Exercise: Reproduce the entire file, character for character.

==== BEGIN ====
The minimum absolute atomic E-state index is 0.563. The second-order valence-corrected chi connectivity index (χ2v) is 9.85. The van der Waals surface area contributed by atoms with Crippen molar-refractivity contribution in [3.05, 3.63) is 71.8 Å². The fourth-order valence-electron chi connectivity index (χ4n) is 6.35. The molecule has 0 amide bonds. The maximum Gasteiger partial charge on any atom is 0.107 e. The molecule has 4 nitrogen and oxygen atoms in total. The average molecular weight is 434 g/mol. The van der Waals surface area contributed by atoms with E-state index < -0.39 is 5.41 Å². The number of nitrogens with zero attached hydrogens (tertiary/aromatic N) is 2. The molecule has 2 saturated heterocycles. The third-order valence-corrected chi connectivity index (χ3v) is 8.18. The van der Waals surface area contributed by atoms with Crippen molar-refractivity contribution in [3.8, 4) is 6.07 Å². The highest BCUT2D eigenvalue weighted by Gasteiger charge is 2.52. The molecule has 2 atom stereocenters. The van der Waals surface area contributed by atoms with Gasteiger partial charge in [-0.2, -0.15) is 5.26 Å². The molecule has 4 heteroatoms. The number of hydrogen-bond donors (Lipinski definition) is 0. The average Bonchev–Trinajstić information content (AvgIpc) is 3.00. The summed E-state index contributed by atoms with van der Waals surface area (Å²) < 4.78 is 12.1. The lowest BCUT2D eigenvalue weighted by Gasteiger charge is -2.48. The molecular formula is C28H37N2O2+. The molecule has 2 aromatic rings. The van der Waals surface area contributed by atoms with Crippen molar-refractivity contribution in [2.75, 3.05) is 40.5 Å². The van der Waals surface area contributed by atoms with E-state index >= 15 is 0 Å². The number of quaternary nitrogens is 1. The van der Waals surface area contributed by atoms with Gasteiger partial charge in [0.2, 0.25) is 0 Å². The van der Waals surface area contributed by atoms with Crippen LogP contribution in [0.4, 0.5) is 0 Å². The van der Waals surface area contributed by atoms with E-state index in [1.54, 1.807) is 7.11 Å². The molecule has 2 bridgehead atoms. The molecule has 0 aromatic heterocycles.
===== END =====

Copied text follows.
The minimum absolute atomic E-state index is 0.563. The second-order valence-corrected chi connectivity index (χ2v) is 9.85. The van der Waals surface area contributed by atoms with Crippen molar-refractivity contribution in [3.05, 3.63) is 71.8 Å². The fourth-order valence-electron chi connectivity index (χ4n) is 6.35. The molecule has 0 amide bonds. The maximum Gasteiger partial charge on any atom is 0.107 e. The molecule has 4 nitrogen and oxygen atoms in total. The average molecular weight is 434 g/mol. The van der Waals surface area contributed by atoms with E-state index < -0.39 is 5.41 Å². The number of nitrogens with zero attached hydrogens (tertiary/aromatic N) is 2. The molecule has 2 saturated heterocycles. The third-order valence-corrected chi connectivity index (χ3v) is 8.18. The van der Waals surface area contributed by atoms with Crippen molar-refractivity contribution in [3.8, 4) is 6.07 Å². The highest BCUT2D eigenvalue weighted by Gasteiger charge is 2.52. The molecule has 2 atom stereocenters. The van der Waals surface area contributed by atoms with Gasteiger partial charge in [-0.2, -0.15) is 5.26 Å². The molecule has 4 heteroatoms. The number of hydrogen-bond donors (Lipinski definition) is 0. The average Bonchev–Trinajstić information content (AvgIpc) is 3.00. The summed E-state index contributed by atoms with van der Waals surface area (Å²) < 4.78 is 12.1. The lowest BCUT2D eigenvalue weighted by Gasteiger charge is -2.48. The molecular formula is C28H37N2O2+. The molecule has 2 aromatic rings. The van der Waals surface area contributed by atoms with Crippen molar-refractivity contribution in [2.75, 3.05) is 40.5 Å². The van der Waals surface area contributed by atoms with E-state index >= 15 is 0 Å². The number of quaternary nitrogens is 1. The van der Waals surface area contributed by atoms with Gasteiger partial charge in [0.2, 0.25) is 0 Å². The van der Waals surface area contributed by atoms with Crippen LogP contribution in [0.4, 0.5) is 0 Å². The van der Waals surface area contributed by atoms with E-state index in [1.54, 1.807) is 7.11 Å². The molecule has 2 bridgehead atoms. The molecule has 0 aromatic heterocycles.